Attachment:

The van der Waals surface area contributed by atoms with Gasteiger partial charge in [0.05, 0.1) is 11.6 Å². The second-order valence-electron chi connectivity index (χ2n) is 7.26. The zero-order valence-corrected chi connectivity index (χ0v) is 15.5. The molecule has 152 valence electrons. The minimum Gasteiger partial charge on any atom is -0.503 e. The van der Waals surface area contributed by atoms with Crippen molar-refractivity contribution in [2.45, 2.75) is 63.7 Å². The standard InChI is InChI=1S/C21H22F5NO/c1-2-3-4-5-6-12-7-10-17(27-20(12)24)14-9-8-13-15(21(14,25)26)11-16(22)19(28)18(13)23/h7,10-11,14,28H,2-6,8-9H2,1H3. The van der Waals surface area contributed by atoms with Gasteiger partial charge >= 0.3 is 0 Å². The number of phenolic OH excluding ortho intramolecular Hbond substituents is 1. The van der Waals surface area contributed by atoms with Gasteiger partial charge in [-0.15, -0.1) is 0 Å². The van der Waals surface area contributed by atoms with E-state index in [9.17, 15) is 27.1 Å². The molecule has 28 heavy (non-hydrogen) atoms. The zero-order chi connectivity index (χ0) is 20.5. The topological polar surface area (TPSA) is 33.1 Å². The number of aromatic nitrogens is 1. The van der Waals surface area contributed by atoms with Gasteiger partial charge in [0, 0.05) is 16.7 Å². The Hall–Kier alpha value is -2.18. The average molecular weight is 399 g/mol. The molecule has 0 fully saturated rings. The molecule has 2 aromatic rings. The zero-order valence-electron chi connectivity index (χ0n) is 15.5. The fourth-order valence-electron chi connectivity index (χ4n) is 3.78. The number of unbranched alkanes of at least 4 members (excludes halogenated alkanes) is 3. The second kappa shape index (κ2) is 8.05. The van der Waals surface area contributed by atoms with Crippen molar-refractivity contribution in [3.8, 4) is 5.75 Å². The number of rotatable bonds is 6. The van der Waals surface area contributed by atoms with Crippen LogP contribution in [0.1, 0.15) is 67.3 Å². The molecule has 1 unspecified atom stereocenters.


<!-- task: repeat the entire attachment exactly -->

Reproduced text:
The van der Waals surface area contributed by atoms with Gasteiger partial charge in [0.05, 0.1) is 11.6 Å². The second-order valence-electron chi connectivity index (χ2n) is 7.26. The zero-order valence-corrected chi connectivity index (χ0v) is 15.5. The molecule has 152 valence electrons. The minimum Gasteiger partial charge on any atom is -0.503 e. The van der Waals surface area contributed by atoms with Crippen molar-refractivity contribution in [2.45, 2.75) is 63.7 Å². The standard InChI is InChI=1S/C21H22F5NO/c1-2-3-4-5-6-12-7-10-17(27-20(12)24)14-9-8-13-15(21(14,25)26)11-16(22)19(28)18(13)23/h7,10-11,14,28H,2-6,8-9H2,1H3. The van der Waals surface area contributed by atoms with Gasteiger partial charge >= 0.3 is 0 Å². The number of phenolic OH excluding ortho intramolecular Hbond substituents is 1. The van der Waals surface area contributed by atoms with Gasteiger partial charge in [-0.15, -0.1) is 0 Å². The van der Waals surface area contributed by atoms with E-state index in [9.17, 15) is 27.1 Å². The molecule has 28 heavy (non-hydrogen) atoms. The zero-order chi connectivity index (χ0) is 20.5. The topological polar surface area (TPSA) is 33.1 Å². The number of aromatic nitrogens is 1. The van der Waals surface area contributed by atoms with Gasteiger partial charge in [0, 0.05) is 16.7 Å². The Hall–Kier alpha value is -2.18. The average molecular weight is 399 g/mol. The molecule has 0 fully saturated rings. The molecule has 2 aromatic rings. The zero-order valence-electron chi connectivity index (χ0n) is 15.5. The fourth-order valence-electron chi connectivity index (χ4n) is 3.78. The number of unbranched alkanes of at least 4 members (excludes halogenated alkanes) is 3. The second kappa shape index (κ2) is 8.05. The van der Waals surface area contributed by atoms with Crippen molar-refractivity contribution in [3.8, 4) is 5.75 Å². The number of rotatable bonds is 6. The van der Waals surface area contributed by atoms with Crippen LogP contribution in [0.1, 0.15) is 67.3 Å². The molecule has 1 unspecified atom stereocenters.